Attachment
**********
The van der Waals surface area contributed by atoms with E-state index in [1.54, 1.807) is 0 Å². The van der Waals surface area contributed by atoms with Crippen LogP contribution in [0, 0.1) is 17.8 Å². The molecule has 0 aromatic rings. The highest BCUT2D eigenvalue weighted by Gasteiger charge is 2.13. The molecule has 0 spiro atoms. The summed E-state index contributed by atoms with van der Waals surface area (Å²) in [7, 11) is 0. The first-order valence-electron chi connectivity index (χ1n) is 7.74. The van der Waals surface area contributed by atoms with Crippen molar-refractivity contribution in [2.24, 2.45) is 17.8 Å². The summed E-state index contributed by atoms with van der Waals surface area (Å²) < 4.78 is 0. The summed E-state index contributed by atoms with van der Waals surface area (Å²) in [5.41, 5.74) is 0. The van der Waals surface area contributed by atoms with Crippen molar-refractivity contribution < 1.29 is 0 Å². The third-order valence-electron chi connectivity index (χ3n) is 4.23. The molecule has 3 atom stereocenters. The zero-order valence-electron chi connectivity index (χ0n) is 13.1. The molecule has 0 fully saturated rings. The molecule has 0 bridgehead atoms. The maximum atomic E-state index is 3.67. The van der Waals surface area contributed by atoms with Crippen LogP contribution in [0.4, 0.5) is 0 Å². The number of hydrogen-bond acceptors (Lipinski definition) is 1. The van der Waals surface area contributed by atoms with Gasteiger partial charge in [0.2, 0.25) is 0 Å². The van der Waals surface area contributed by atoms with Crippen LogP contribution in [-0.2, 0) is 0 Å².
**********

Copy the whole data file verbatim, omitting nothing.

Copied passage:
The van der Waals surface area contributed by atoms with E-state index in [1.54, 1.807) is 0 Å². The van der Waals surface area contributed by atoms with Crippen LogP contribution in [0, 0.1) is 17.8 Å². The molecule has 0 aromatic rings. The highest BCUT2D eigenvalue weighted by Gasteiger charge is 2.13. The molecule has 0 spiro atoms. The summed E-state index contributed by atoms with van der Waals surface area (Å²) in [7, 11) is 0. The first-order valence-electron chi connectivity index (χ1n) is 7.74. The van der Waals surface area contributed by atoms with Crippen molar-refractivity contribution in [2.24, 2.45) is 17.8 Å². The summed E-state index contributed by atoms with van der Waals surface area (Å²) < 4.78 is 0. The summed E-state index contributed by atoms with van der Waals surface area (Å²) in [5.41, 5.74) is 0. The van der Waals surface area contributed by atoms with Crippen molar-refractivity contribution < 1.29 is 0 Å². The third-order valence-electron chi connectivity index (χ3n) is 4.23. The molecule has 3 atom stereocenters. The zero-order valence-electron chi connectivity index (χ0n) is 13.1. The molecule has 0 fully saturated rings. The molecule has 0 bridgehead atoms. The maximum atomic E-state index is 3.67. The van der Waals surface area contributed by atoms with Crippen LogP contribution in [0.4, 0.5) is 0 Å². The number of hydrogen-bond acceptors (Lipinski definition) is 1. The van der Waals surface area contributed by atoms with Gasteiger partial charge in [0.2, 0.25) is 0 Å². The van der Waals surface area contributed by atoms with Crippen LogP contribution in [-0.2, 0) is 0 Å².